At times FIFA 21 feels like a small update to last year’s game. EA Sports has not attempted to add anything groundbreaking to this year’s football game and the core gameplay remains mostly untouched. There are some new controls that help handling and dribbles, new AI enhancements that make opponents feel more realistic and aware and not to mention the fresh coat of paint seen across the modes and menus. However, it is still just FIFA and with the next-gen consoles on the horizon, the game offers very little excitement compared to the impact FIFA 14 made back in 2013 when PS4 and Xbox One released. With that being said, the game is still the best soccer game on the market and manages to maintain a great level of quality across the board.
FIFA would not be a FIFA game without its Ultimate Team mode and like most entries, it is back. FUT is a big money-making mode for EA Sports and the developer is not shy with its microtransactions. If anything, the game is still one of the only experiences on the market that does not shy away from its in-game purchases. If you want a good team then get ready to spend money. It is this or you need to be prepared to spend countless hours in the mode trying to get packs which will ultimately disappoint you with its pickings.
FIFA Ultimate Team does have some new additional changes this year. To much surprise, there’s now a co-op mode that lets you team up with a friend to complete challenges and earn rewards for both players. The mode is a welcome change to the series and seems to be the start of exciting things to come for co-op. There’s also new friendly mechanics and a whole new stadium building system. This allows players to create a stadium along with music, colours club flags and more.
Overall FUT, while trying hard with the new modes, is still a cash cow. You are going to be stuck spending money on it or avoiding it like the plague. Regardless, those who love it will love it even more and those who hate it won’t even try to load the mode.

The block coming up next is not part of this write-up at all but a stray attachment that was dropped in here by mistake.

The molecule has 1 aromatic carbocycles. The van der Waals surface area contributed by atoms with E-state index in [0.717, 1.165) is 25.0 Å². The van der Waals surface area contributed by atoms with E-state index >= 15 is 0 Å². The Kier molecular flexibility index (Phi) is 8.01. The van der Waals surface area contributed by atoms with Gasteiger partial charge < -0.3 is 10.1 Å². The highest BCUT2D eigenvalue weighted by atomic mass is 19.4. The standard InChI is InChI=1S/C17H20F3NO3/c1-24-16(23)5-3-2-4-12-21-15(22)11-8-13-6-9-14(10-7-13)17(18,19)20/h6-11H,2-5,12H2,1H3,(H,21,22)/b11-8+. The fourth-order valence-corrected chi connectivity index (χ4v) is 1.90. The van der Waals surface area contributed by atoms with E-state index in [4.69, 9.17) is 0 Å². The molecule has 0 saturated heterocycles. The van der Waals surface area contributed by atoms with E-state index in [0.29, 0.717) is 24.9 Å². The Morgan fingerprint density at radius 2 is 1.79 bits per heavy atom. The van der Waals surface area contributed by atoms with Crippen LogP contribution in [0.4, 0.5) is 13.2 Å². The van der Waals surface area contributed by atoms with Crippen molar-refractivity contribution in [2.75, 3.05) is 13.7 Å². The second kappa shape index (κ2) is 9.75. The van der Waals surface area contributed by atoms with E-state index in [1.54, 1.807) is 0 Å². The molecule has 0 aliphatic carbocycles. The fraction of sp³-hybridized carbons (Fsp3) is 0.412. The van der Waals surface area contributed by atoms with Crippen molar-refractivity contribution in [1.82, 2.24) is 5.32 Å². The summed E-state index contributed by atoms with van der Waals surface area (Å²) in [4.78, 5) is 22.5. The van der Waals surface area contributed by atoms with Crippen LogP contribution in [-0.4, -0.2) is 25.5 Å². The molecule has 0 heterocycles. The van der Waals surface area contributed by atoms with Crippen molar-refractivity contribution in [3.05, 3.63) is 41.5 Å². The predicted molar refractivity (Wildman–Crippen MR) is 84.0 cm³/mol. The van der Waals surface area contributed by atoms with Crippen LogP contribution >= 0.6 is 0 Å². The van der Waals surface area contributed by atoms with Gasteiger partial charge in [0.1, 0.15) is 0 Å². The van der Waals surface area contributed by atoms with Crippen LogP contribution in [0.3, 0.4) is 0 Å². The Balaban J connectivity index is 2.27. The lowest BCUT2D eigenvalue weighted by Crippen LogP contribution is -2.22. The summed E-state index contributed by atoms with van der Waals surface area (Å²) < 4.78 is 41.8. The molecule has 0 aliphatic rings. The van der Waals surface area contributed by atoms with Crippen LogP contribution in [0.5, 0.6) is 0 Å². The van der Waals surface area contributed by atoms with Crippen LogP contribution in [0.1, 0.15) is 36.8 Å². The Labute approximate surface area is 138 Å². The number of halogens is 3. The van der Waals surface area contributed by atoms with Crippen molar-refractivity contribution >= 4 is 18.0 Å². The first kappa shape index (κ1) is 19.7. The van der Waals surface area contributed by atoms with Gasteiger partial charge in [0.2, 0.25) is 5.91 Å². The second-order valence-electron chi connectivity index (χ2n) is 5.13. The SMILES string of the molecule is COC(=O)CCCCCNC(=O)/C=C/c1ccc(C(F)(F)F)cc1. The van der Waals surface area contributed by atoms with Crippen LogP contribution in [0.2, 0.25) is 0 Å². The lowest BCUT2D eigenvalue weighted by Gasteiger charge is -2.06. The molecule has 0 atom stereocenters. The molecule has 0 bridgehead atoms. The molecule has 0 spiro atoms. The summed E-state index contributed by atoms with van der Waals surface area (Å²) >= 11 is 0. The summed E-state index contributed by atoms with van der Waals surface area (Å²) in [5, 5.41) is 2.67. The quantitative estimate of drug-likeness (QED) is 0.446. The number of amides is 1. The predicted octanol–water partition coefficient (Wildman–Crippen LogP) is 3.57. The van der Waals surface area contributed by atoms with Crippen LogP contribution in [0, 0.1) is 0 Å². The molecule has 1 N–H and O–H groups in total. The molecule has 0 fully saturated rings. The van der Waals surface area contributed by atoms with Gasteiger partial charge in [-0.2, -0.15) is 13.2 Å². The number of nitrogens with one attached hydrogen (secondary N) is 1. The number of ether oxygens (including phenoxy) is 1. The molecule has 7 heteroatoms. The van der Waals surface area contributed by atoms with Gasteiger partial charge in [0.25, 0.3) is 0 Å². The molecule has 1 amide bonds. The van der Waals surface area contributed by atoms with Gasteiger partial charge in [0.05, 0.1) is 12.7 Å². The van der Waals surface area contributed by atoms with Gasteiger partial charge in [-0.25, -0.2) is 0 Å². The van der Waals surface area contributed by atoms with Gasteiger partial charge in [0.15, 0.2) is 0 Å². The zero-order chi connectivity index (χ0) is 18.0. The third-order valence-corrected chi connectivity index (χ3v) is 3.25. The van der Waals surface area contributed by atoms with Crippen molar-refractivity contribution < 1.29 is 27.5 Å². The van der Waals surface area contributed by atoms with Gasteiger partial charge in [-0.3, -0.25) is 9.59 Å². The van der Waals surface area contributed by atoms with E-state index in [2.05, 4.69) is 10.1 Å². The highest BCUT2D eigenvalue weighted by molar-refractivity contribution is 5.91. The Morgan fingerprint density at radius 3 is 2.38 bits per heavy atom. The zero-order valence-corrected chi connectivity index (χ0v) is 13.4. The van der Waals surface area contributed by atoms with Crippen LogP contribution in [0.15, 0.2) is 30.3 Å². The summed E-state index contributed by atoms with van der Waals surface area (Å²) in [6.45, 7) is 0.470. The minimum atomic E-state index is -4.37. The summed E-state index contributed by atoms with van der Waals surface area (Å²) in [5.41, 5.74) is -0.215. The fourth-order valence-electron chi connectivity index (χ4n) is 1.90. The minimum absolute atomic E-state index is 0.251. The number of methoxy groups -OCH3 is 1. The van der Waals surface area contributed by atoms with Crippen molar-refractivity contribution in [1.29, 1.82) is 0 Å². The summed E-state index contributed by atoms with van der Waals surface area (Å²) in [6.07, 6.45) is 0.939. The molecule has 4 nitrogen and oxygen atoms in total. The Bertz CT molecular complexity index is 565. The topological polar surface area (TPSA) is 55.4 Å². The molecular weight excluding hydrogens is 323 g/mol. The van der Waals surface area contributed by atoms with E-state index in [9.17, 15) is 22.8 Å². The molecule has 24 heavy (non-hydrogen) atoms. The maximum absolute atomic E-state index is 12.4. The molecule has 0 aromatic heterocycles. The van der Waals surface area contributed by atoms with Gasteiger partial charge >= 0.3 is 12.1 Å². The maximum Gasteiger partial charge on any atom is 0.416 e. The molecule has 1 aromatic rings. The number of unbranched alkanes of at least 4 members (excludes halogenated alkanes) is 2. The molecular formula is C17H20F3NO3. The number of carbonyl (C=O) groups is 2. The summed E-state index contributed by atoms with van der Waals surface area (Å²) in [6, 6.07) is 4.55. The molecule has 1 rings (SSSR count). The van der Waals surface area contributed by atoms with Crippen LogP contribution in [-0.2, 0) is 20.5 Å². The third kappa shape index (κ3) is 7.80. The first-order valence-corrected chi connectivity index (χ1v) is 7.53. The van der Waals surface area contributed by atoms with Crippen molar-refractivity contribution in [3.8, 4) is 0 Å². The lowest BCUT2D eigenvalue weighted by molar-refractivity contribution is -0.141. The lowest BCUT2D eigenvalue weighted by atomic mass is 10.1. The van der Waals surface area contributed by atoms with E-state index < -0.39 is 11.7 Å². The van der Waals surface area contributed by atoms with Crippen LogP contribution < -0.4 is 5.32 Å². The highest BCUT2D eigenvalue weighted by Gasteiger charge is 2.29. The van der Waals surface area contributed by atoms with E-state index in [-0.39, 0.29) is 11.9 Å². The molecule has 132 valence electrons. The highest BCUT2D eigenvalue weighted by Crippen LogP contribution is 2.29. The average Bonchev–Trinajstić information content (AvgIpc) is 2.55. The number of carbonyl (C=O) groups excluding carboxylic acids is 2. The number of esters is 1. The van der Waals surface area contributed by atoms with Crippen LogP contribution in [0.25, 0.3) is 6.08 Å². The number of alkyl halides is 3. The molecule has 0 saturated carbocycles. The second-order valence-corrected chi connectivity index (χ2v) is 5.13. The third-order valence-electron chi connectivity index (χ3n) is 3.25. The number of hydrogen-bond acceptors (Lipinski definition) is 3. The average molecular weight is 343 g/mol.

Career has also changed a bit in FIFA 21. Players create their own player or club owner. There’s a decent amount of customization and options to choose from. However, the core experience remains much of the same here. You play through some matches, make some transfer decisions and experiment with jumping across multiple leagues or sticking to a single club. It is extravagant for the most part and while it still comes across a little cheesy, is still the best career mode in the series.
New additions in the FIFA 21 career mode includes the ability to put your player into a specific development path for their position. This means you can now grow their play in different areas ultimately watching them evolve and change ranks as the game progresses. It also means the players you start with as a manager then have the opportunity to become better and morph into different roles later on. The same can be said for players as they can easily be moved from a defensive midfielder to a central midfielder easier.